Residents and business owners of Worthing, Rendezvous and Hastings, Christ Church are crossing their fingers in the hope that the latest efforts by the Barbados Water Authority (BWA) will solve the vexing issue of sewage flowing onto the streets of the south coast.
When Barbados TODAY visited the affected areas this morning, septic trucks were seen pumping the contents of the sewer manholes.
Sewer caps in front of the Lanterns Mall and the Regency Cove Hotel, blamed for the awful stench affecting business establishments in the vicinity, were also being reinforced with asphalt.
The pungent scent of effluence, which had become an unfortunate feature of that particular stretch of the tourist belt, had also significantly abated.
However, while residents were eager for a resolution to the problem, which has affected their businesses and general quality of life, they were concerned the BWA might have been placing plaster over a matter which required major surgery.
“The day before yesterday, they came and pump the well in front of the [CIBC] First Caribbean Bank [in Rendezvous] and it rained the evening and by the night the sewage was bubbling up again. They came yesterday and pump it off again and the same thing happen again, the sewage was back on the street this morning. This morning I see them out here again, I am not sure if the plan is to come and pump the wells whenever there is rain the night before but to me it doesn’t seem like a long term solution,” said Alex Clarke, a longstanding Rendezvous resident.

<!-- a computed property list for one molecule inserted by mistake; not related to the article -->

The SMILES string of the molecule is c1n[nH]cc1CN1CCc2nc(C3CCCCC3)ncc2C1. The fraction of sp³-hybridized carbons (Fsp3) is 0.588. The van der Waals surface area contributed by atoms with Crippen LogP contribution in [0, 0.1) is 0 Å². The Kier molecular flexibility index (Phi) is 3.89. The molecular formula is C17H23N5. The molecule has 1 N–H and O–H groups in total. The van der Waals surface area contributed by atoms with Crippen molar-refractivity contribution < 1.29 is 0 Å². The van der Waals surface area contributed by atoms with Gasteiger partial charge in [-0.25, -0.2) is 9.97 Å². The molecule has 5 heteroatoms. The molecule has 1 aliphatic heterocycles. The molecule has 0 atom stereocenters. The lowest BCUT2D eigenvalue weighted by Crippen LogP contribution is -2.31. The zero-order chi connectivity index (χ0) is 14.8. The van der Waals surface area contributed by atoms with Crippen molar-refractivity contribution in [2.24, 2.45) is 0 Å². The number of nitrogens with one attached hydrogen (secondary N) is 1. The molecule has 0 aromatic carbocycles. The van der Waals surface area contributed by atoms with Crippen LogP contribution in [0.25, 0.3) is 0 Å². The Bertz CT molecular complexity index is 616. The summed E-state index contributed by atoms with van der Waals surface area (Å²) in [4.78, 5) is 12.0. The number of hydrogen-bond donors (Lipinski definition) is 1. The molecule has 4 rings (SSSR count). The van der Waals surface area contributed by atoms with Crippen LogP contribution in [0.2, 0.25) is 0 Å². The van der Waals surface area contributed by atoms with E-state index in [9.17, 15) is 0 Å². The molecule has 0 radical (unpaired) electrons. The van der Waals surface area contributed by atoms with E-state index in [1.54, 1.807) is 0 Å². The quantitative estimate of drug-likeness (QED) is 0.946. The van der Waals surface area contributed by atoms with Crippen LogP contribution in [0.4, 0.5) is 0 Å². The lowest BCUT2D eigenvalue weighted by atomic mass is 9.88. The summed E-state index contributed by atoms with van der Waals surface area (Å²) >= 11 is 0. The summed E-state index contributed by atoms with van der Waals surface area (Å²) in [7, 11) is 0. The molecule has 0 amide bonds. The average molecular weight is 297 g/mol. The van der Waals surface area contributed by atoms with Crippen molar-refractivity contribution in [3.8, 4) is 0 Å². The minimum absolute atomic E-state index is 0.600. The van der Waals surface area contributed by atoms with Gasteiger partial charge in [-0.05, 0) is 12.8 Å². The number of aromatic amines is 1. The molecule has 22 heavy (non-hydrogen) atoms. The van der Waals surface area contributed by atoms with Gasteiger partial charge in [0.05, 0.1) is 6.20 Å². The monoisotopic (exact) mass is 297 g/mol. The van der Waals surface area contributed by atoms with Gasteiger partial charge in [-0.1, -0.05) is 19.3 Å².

Clarke’s neighbour and apartment owner Renee Fields would not look into the future at what was likely to happen when it rains again.
She was simply appreciative of the relief effort and optimistic that the problem would be solved soon.
“At least I am seeing some action and that is more than what has been happening in previous weeks. It has gotten the attention of everyone and I am sure that the Government is going to move quickly to fix the problem once and for all,” she said.
Opposition Leader Mia Mottley had earlier blamed blocked outflow pipes at Needham Point for the raw sewage seeping through manholes and flowing onto the streets of the south coast.
She told a meeting of the Opposition Barbados Labour Party on Sunday night that the sewerage treatment plant was designed in such a way that treated sewage would flow over a kilometre out to sea through a pipe buried 150 feet deep. This pipe, she said, has 18 outlet diffusers for gradual release of the effluent into fast-moving water for rapid dissipation. However, she charged that all but two of the diffusers were faulty, resulting in the problem currently facing South Coast residents and visitors.
Barbados TODAY made several unsuccessful attempts to contact BWA’s Acting General Manager Dr John Mwansa to confirm the purpose of work currently carried out on the offending sewer caps.